Investors are waking up to the value in UK stocks – you should too

It looks like the value in UK stocks is finally becoming obvious to everyone else, says Merryn Somerset Webb. If you haven’t repositioned your portfolio, you might want to get on with it.

A Vodafone shop © Jason Alden/Bloomberg via Getty Images
Activist investors are targeting Vodafone and many other UK stocks
(Image credit: A Vodafone shop © Jason Alden/Bloomberg via Getty Images)

Here’s something odd (or that I think is odd, at least): there have been net outflows from UK-focused equity funds every month for the last eight months. January was no exception: data from funds network Calastone suggests that investors sold £795m worth of funds – a new record. Some £2.9bn has now left the market since May.

On the plus side (sort of) this net outflow number was in large part driven less by active sellers (the value of sell orders is in line with the long term average) than by a lack of buyers.

Some won’t think this odd at all – there is a view that the UK’s mix of stocks is old fashioned, ESG inappropriate and long-term tainted by both our political difficulties and, of course, Brexit. We don’t hold that view (although we are pretty keen for the political difficulties bit to go away). We were pleased that even as the over-priced US stockmarket gyrated all over the place in January – and ended the month significantly down – the FTSE 100 ended up more or less flat.

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We’ve been mentioning the value available in UK stocks for some time now – and it looks like that value is finally becoming obvious to everyone else too. It is healthier, surely, as Hamish McRae puts it in the Mail on Sunday, to invest in firms with real profits. Less glamorous, sure – but better. Dividends, too – AJ Bell reckons that the FTSE 100 will pay 4.1% this year – not bad and possibly some protection against inflation.

We are quite clearly not the only people to think so; Nick Train agrees. Here’s his view: “I see globally significant businesses at least as good if not better than their global peers, but valued in many cases at a meaningful discount. There is more excellence in the apparently moribund UK stockmarket than people give credit for.”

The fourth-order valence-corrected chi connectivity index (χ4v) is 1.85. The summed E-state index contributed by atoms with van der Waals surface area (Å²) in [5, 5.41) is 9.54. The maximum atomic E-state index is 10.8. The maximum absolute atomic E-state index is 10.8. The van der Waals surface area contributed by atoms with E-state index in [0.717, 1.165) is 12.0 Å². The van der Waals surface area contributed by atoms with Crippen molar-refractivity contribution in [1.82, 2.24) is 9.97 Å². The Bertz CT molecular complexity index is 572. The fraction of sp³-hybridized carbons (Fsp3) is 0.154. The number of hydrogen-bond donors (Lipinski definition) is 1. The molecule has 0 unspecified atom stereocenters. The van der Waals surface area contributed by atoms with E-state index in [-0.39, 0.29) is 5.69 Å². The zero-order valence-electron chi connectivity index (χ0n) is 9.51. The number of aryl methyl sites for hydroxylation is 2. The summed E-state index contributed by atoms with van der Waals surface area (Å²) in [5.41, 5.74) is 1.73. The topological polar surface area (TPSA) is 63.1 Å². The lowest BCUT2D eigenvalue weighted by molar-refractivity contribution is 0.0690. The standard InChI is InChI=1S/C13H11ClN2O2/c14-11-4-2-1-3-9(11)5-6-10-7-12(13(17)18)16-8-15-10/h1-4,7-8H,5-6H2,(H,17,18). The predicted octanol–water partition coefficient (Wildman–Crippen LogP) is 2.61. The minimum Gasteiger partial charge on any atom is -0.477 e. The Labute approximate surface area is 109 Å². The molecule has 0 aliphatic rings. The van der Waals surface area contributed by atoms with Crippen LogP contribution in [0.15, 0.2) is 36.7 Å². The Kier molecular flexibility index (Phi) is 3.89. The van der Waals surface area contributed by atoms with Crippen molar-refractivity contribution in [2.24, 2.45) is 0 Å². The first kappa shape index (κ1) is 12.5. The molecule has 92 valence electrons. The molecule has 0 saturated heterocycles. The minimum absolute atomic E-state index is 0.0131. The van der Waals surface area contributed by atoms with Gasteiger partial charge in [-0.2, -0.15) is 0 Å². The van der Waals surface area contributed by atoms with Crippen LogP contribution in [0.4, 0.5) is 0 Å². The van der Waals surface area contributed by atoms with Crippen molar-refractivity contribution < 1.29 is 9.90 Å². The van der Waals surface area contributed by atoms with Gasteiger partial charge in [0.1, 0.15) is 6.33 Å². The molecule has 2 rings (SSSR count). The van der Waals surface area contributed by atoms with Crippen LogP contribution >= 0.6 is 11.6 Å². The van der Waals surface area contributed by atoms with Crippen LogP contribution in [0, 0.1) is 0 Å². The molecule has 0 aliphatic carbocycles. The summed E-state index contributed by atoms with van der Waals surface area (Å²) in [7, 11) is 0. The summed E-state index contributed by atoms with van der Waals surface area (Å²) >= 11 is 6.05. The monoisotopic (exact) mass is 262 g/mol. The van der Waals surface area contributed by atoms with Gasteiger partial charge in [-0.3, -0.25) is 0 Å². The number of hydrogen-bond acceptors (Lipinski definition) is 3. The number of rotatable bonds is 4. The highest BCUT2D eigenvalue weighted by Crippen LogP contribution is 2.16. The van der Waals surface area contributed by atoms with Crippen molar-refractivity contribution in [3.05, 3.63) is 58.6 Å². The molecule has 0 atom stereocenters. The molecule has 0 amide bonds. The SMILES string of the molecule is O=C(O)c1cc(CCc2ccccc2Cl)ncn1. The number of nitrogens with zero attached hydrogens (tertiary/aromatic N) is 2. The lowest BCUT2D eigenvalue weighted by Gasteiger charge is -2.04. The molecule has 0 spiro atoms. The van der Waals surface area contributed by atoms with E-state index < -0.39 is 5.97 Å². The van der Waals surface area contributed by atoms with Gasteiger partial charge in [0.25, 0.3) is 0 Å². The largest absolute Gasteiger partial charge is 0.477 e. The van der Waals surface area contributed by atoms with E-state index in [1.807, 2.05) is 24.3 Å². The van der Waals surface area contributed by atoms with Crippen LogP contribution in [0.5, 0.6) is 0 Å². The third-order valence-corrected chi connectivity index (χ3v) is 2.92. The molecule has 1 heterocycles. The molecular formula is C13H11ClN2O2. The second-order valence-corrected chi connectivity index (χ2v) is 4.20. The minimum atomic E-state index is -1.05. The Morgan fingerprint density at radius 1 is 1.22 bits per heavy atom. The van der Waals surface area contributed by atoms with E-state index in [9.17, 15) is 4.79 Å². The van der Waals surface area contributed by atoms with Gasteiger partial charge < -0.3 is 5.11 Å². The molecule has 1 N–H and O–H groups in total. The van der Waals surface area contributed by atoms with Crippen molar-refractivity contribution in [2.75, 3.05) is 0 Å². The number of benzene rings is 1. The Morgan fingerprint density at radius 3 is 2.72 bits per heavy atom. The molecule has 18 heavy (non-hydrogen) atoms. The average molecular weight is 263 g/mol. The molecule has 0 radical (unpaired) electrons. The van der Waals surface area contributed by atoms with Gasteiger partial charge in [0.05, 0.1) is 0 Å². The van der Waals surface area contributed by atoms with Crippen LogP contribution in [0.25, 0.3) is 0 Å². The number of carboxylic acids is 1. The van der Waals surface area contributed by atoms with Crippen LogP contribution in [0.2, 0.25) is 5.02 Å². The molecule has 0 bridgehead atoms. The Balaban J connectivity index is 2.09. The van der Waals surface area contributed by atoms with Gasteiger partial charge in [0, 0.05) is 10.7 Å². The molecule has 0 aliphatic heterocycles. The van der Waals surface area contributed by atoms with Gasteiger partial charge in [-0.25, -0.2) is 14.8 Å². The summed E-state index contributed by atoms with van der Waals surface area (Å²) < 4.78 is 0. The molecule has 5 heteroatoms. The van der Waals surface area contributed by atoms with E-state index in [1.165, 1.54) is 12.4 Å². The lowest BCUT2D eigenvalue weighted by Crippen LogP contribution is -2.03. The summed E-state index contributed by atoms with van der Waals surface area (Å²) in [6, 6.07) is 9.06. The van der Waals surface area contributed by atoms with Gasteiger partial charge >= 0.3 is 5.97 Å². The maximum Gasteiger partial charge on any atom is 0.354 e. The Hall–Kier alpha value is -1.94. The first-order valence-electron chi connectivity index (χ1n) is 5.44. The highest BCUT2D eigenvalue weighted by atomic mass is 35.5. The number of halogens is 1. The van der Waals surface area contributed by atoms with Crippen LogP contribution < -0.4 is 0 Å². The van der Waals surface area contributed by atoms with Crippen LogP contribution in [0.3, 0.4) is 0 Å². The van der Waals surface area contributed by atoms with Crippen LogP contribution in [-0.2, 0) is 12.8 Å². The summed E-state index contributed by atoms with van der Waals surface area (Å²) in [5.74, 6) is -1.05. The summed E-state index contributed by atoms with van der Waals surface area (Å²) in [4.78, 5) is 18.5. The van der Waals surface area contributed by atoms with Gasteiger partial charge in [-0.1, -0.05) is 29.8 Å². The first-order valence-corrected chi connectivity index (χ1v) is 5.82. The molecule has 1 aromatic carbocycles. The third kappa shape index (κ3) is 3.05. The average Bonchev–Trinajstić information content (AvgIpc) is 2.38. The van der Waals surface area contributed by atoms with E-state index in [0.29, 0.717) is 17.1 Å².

Others see it too. A headline in the Financial Times yesterday announced that “activists overhaul British boardroom after snapping up corporate bargains”. Yes, the cheap prices in the UK have caught the eye of the world’s activist investors. The UK, one told the FT, “is a bargain basement right now compared to the US where there’s too much money chasing too few deals.” So why not buy into them and work to make them better?

Activist investors are currently targeting Vodafone, Unilever, GSK, Shell, Aviva, Taylor Wimpey and Pearson. Private equity firms have also been obviously active – and both JP Morgan and Morgan Stanley have recently noted that the UK stockmarket doesn’t look too bad at all as an investment.

Things aren’t all good, though. The Bank of England is not exactly covering itself in glory (the 0.5% rise in interest rates yesterday represented a bare minimum, and the governor’s suggestion that workers do not ask for large payrises was about as tin-eared a comment as I have ever heard). And our cost of living crisis is real.

But nonetheless, Brexit has been delivered; the vaccines have been delivered – and so have the end of Covid restrictions (in England at least – Scotland is insisting on dragging it out); the UK is on track to be one of the fastest growing economies in the G7 (4.9%); and our stockmarket is one of the view fairly valued ones left in the world (Japan and emerging markets as a whole look OK, too).

Readers who have not yet rebalanced their portfolios towards the UK might want to get on with it.

Merryn Somerset Webb

Merryn Somerset Webb started her career in Tokyo at public broadcaster NHK before becoming a Japanese equity broker at what was then Warburgs. She went on to work at SBC and UBS without moving from her desk in Kamiyacho (it was the age of mergers).

After five years in Japan she returned to work in the UK at Paribas. This soon became BNP Paribas. Again, no desk move was required. On leaving the City, Merryn helped The Week magazine with its City pages before becoming the launch editor of MoneyWeek in 2000 and taking on columns first in the Sunday Times and then in 2009 in the Financial Times

Twenty years on, MoneyWeek is the best-selling financial magazine in the UK. Merryn was its Editor in Chief until 2022. She is now a senior columnist at Bloomberg and host of the Merryn Talks Money podcast -  but still writes for Moneyweek monthly. 

Merryn is also is a non executive director of two investment trusts – BlackRock Throgmorton, and the Murray Income Investment Trust.